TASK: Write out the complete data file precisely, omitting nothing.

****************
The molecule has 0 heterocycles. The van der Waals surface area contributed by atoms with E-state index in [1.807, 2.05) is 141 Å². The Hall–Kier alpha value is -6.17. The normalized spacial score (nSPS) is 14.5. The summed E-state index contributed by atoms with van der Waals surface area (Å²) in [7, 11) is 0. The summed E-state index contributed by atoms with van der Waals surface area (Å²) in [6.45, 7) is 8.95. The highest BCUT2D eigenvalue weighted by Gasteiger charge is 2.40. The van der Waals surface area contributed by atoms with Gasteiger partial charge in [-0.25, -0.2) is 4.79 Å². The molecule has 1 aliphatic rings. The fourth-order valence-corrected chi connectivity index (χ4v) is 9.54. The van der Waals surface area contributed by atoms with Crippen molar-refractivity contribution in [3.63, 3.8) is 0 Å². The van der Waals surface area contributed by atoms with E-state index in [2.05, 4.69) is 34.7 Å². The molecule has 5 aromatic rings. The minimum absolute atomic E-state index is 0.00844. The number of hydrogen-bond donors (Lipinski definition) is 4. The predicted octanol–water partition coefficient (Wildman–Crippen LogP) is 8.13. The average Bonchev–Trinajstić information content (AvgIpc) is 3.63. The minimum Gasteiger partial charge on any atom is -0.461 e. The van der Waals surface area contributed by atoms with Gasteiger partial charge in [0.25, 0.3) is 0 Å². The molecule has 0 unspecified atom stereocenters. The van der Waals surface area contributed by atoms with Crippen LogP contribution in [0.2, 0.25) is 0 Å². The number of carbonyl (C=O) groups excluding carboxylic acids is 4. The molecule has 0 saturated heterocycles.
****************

The molecule has 0 heterocycles. The van der Waals surface area contributed by atoms with E-state index in [1.807, 2.05) is 141 Å². The Hall–Kier alpha value is -6.17. The normalized spacial score (nSPS) is 14.5. The summed E-state index contributed by atoms with van der Waals surface area (Å²) in [7, 11) is 0. The summed E-state index contributed by atoms with van der Waals surface area (Å²) in [6.45, 7) is 8.95. The highest BCUT2D eigenvalue weighted by Gasteiger charge is 2.40. The van der Waals surface area contributed by atoms with Gasteiger partial charge in [-0.25, -0.2) is 4.79 Å². The molecule has 1 aliphatic rings. The fourth-order valence-corrected chi connectivity index (χ4v) is 9.54. The van der Waals surface area contributed by atoms with Crippen molar-refractivity contribution in [3.63, 3.8) is 0 Å². The van der Waals surface area contributed by atoms with E-state index in [2.05, 4.69) is 34.7 Å². The molecule has 5 aromatic rings. The minimum absolute atomic E-state index is 0.00844. The number of hydrogen-bond donors (Lipinski definition) is 4. The predicted octanol–water partition coefficient (Wildman–Crippen LogP) is 8.13. The average Bonchev–Trinajstić information content (AvgIpc) is 3.63. The minimum Gasteiger partial charge on any atom is -0.461 e. The van der Waals surface area contributed by atoms with Gasteiger partial charge in [0.25, 0.3) is 0 Å². The molecule has 0 unspecified atom stereocenters. The van der Waals surface area contributed by atoms with Crippen LogP contribution in [0.2, 0.25) is 0 Å². The number of carbonyl (C=O) groups excluding carboxylic acids is 4. The molecule has 0 saturated heterocycles.